The Apache Software Foundation exists to provide legal and technological infrastructure for open source projects. By and large, the Foundation leaves the individual project communities to make their own choices about their development process. There ... [More] are some constraints that result from the fundamental legal umbrella held by the Foundation. For the Foundation to protect contributors, projects must respect the rules regarding IP management and releases. A more interesting set of constraints, however, stems from the Foundation’s commitment to Open Source software development as a communal process. Apache projects are communities, and some of the few pan-Foundation norms exist to ensure transparent, fair, collegial, decision-making processes.Roughly speaking, the two pillars of the Apache community model are mailing lists and consensus process. The mailing list policy is simple enough. Community decisions must be reached on the mailing list. This allows anyone in the community, whatever their location or time zone, to participate. Consensus is a more complex matter.At a first glance, consensus process is defined by the veto. When an important matter it put to a vote, even one ‘-1’ vote blocks progress. This seems like a recipe for gridlock. It isn’t. It could be, if the consensus process consisted only of veto rights. Consensus wasn’t invented, of course, at Apache. The most famous example of consensus process is the Quaker Meeting, though many organizations have adopted and adapted it since. In a consensus-based organization, you’ll hardly ever hear someone use the term ‘veto’. Instead, you will hear the phrase, ‘block consensus’. And, from these two words, we can unpack the larger model of consensus.The goal of consensus is make decisions that are acceptable to everyone in the group. ‘Acceptable,’ not ‘ideal.’ For a consensus organization to function, all the participants have to be willing to balance their personal views with the good of the group. Anyone can block consensus -- but blocking consensus is not a choice that anyone takes lightly.People being people, this is not a natural state of affairs. People disagree. A functional consensus process requires a group of people who are willing to spend as much time as it takes to reach complete agreement -- where ‘complete agreement’ is defined as ‘acceptable to everyone.’ Consensus groups discuss a decision, at length, until someone thinks that the group has reached a consensus. At this point, the moderator asks, ‘do we have a consensus’? Silence, at this point, defines success.The process I just described was built, over many years, for face-to-face meetings. At Apache, project decisions aren’t made at face-to-face meetings, but rather on mailing lists. Further, Apache projects are full of impatient programmers. Silence, then, is not a practical measurement. ASF projects use two adjustments to classic consensus process to adapt it to the Foundation’s needs: the three-valued vote and ‘lazy’ consensus.When an Apache Project Management Committee needs to make an important, binding, hard-to-reverse decision, such as declaring a release, it holds a vote. Members vote -1, 0, or 1.Any member of the committee can block consensus by voting ‘-1’. Without face-to-face meetings, Apache projects need a way to tell if, in fact, enough people are in favor of an decision to justify proceeding. Face-to-face, this might be left to the judgement of a moderator. At Apache, this is the job of the two other voting options: ‘0’ and ‘+1’. A vote of ‘+1’ is a positive endorsement of the proposal, while a vote of ‘0’ is an abstention. Different situations require different minimum numbers of +1 votes.If a three-valued vote is a more formal, electoral, sort of event than a traditional consensus process, the ‘lazy’ consensus is just the opposite -- a means of making a decision without any explicit decision-making process at all. Many projects use lazy consensus for routine, reversible, decisions. The group has an existing consensus on an overall approach, and individual members go ahead and make the day-to-day decisions without stopping to poll their peers. The most common application of lazy consensus is software development itself. In a project using lazy consensus, a committer will post a patch and notify the list. Absent any objection, she goes ahead and checks it in. Now, in some sense, this is just like classic consensus; silence is consent. Some projects take this a step further. Committers go ahead and commit routine changes. If someone objects, the original committer backs the change out. Some objections result in a discussion followed, perhaps, by removing the change, and others result in reverting followed by discussion. The net result is that committers can progress on the work at hand without having to wait around for approval. This process is not a magic cure for human nature. Apache projects suffer from disputes and dissension just like everyone else. The consensus rules, however, encourage collegial behavior (the goal is to convince everyone, not to assemble a majority block). And, in the worse case, they serve as a firewall. If an Apache community grinds to a halt due to an abject inability to reach consensus, it will be painfully obvious from the voting records, and the board can take note and act. [Less]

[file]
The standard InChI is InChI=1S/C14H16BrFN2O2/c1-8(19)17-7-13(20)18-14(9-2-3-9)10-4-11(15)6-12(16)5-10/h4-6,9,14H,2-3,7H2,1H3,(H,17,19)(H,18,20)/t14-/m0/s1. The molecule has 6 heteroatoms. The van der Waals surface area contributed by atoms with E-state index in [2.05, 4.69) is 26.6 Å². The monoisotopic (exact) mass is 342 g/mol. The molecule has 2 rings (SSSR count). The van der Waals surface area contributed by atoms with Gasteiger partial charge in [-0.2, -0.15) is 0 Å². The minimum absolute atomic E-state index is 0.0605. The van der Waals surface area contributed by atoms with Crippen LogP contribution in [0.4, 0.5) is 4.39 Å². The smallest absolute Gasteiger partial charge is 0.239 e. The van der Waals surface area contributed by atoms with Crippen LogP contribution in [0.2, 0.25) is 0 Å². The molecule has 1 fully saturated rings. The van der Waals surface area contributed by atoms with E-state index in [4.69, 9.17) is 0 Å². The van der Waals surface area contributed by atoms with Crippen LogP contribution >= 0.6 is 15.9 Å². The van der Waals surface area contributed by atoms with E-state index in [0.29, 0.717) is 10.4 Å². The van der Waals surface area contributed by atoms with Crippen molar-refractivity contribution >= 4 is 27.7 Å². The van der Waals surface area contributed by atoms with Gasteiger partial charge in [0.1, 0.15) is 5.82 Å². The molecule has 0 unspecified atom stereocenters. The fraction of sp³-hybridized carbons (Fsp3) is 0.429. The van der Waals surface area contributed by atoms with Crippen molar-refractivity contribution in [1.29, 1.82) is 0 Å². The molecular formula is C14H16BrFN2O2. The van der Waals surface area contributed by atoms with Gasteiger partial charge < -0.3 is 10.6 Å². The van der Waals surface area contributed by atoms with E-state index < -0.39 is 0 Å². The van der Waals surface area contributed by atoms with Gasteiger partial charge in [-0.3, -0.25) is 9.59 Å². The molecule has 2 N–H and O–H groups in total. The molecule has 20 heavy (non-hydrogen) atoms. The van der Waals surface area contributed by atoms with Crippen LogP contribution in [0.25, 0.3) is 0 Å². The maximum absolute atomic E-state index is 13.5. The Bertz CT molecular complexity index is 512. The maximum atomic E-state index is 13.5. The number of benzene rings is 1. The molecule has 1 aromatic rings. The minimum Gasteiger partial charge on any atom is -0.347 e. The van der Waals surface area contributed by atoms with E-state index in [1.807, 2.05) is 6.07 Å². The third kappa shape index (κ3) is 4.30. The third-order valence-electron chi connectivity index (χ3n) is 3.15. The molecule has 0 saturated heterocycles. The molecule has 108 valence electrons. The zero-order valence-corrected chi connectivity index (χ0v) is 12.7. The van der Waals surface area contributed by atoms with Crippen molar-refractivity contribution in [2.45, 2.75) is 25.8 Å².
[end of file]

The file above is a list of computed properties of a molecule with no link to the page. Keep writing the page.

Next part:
Posted almost 12 years ago by markt